• Petra X
    2019-04-30 02:40

    I either love or hate Salman Rushdie. This book comes into the second category. I'll never finish this book nor Haroun and the Sea of Stories, nor the Satanic Verses. Life is too short to plough through more than the first 50 pages if you haven't got into it by that stage. On the other hand though, I will probably reread Shame and Midnight's Children once in a while, I loved those books.

  • Lucrezia
    2019-05-06 07:39

    Tutti abbiamo qualcosa che ci sostiene a questo mondo, ma se quel qualcosa viene meno allora che si fa? Saremo gli Ormus Cama della situazione o i Rai?Si può vivere attaccati ad un ricordo e inseguendolo? O si deve andare avanti?Cosa succede quando la terra sotto i tuoi piedi inghiotte quello che hai di più caro?Hai perso solo quello o anche te stesso?E quel qualcosa è mai stato veramente tuo?Fin dove può arrivare un amicizia? Rushdie cerca di rispondere a tutto questo e a molto più... Ecco perché questo libro contiene tutto... E molto di più...

  • Kirstie
    2019-05-12 04:50

    I think Rushdie can be a bit daunting sometimes because he's really an intellectual through and through. He fills his writing with countless references to mythology and history in a way that I find rewarding but some may find difficult. Rushdie creates the story of a band and music that grows to epic proportions. We follow the story of Rai, a photographer who falls precariously in love with Vina in India while still very much a boy. He basically devotes his whole life to Vina and the language is so strong that by the end, you forget that these characters really are fictional and didn't exist. Ormus, who Vina is also in love with, immediately recalls Freddie Mercury of the band Queen, who has many similarities. The other really engaging thing about this novel is following the characters, especially Rai from India to England to America. The only weakness is how it ends but I can forgive Rushdie this error as the rest of the writing in the novel is incredibly strong. This was the second time I read this one.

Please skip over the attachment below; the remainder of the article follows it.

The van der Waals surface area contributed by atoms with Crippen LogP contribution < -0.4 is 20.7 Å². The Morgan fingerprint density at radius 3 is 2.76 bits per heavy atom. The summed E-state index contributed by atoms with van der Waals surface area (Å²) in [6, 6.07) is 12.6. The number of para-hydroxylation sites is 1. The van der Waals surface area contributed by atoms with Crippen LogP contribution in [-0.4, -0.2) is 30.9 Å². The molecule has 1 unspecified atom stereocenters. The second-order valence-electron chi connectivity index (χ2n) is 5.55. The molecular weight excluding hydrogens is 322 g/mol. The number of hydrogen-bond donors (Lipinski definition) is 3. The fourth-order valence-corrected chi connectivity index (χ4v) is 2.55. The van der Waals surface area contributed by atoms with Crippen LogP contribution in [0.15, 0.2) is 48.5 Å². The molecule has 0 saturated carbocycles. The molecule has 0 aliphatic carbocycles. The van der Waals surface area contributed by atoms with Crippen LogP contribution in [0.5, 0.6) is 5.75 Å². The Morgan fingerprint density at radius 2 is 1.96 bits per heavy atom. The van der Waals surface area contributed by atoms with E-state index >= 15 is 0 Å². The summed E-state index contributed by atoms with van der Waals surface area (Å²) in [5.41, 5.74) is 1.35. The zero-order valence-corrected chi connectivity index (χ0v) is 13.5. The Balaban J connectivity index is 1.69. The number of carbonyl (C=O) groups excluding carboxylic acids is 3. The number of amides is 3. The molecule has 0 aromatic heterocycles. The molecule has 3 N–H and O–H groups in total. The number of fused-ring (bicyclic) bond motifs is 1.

• Neda
    2019-05-01 08:44

    i will confess that i started "satanic verses" ... key word, started. i read the first 10-15 pages, and realized that i had NO idea what i was reading. so i turned to a nifty cliff note thing on line and realized that what i had read and re-read four times was the protagonists falling through the air after their airplane kabooms ... surprising to me. and thats when i did not read anymore (maybe some other day).i picked this one up hesitantly. i wanted to read something by rushdie, and a good friend of mine highly recommended this. let's just say, he has yet to fail me :)this is a brilliantly written story. it's a soap opera ... a tale of lovers' woe ... there is not much surprise or originality in the love story ... in fact i didnt care about any of the characters much ... our diva is a selfish bi-atch who does not deserve the love she gets ... her beau is an idiotic hopeless romantic ... and then there is the other hopeless romantic, who pines for a woman and takes what he can get -- pathetic. there was not one character i liked.but it is how the story is told that is fantastic. it is the language of the story, rusdie is a magician with words. sometimes i would read the same sentence half a dozen times ... no word was misplaced or misused ... it was perfect. i guess there is something to be said about writing un-likable characters, but still being so brilliant that your readers cannot help but to keep reading.that said, i did not like the ending of the book ... the resolution, how each character's life is resolved. there is some mysticism in this as well, which i still do not know how i feel about. nonetheless, it is an amazingly written novel. a gem ... a beautiful and poetic novel.